Retailer JCPenney is staging a comeback after being declared destined for oblivion by many pundits. One part of the turnaround is their use of a specific type of website analysis.
While JCPenney’s numbers still aren’t particularly impressive in terms of sales, they are noteworthy because they indicate the storied department store, founded in 1902, is turning things around. One particular item of interest is the company’s foray back into appliance sales – which is the direct result of what’s called failed-search or zero-result analysis.
Zero-Result Analysis Explained
So what is a zero-result analysis? Simply put, it’s taking a look at what visitors to your site are searching for – and not finding. For JCPenney, it brought to light that many customers still associated the major retailer with selling appliances. According to an article on CNN.com, “The company asked customers what products they were looking for on JCPenney.com that they couldn’t find. Appliances was at the top.”
The good news is that you don’t need to survey your web visitors to see your results. Your website easily can be set up to track what visitors are looking for and not finding. In fact, you can break out what site-registered owners are seeking versus casual browsers. You could even track the queries of owners at specific resorts. As long as the visitor is logged in, you can identify who they are and what they’re searching for. And for broader-based results, you can track zero-result searches in Google Analytics.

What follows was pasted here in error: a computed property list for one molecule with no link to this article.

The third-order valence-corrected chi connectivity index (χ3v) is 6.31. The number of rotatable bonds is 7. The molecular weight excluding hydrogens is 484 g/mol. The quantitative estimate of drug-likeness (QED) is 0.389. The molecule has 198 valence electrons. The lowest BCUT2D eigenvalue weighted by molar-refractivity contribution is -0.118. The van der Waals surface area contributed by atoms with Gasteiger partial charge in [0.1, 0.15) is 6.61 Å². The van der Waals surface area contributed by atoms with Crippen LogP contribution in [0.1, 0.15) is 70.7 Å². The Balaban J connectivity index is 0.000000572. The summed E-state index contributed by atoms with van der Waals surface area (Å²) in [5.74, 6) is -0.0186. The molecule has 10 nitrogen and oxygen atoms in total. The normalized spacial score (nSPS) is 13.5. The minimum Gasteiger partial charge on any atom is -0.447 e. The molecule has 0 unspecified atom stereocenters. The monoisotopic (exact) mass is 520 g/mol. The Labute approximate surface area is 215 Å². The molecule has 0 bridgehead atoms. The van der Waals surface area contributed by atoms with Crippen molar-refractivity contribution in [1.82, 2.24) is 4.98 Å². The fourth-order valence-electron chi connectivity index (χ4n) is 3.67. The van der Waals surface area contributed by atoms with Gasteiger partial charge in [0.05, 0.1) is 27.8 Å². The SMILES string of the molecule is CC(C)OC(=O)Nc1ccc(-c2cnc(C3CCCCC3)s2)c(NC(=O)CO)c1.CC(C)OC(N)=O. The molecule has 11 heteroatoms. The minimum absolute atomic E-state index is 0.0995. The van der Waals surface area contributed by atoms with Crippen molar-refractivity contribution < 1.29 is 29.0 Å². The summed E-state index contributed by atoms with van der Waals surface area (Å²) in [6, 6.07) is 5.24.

How Does this Benefit Me?
Imagine you find a significant trend of people looking for a particular destination … or searching specific terms such as Owners Guide, customer service or loyalty program. Zero-result analysis can help you get a better read on what your owners and potential owners want and what terms they’re already comfortable using.
The bottom line is that a company should never be so entrenched that it can’t take a hard look at how it does business – and whether it’s missing something important. JCPenney CEO Marvin Ellison acknowledges his organization went down the wrong path and is now trying to fix it.
“We’re trying something different,” Ellison points out in the CNN piece. “We’re actually listening to the customers.”
What are your customers — whether they are members/owners or potential purchasers — looking for on your timeshare-related website? There may be great value in learning what they’re not finding.
Contact Seychelle Media to talk about how your website is performing. Request a quote for more details.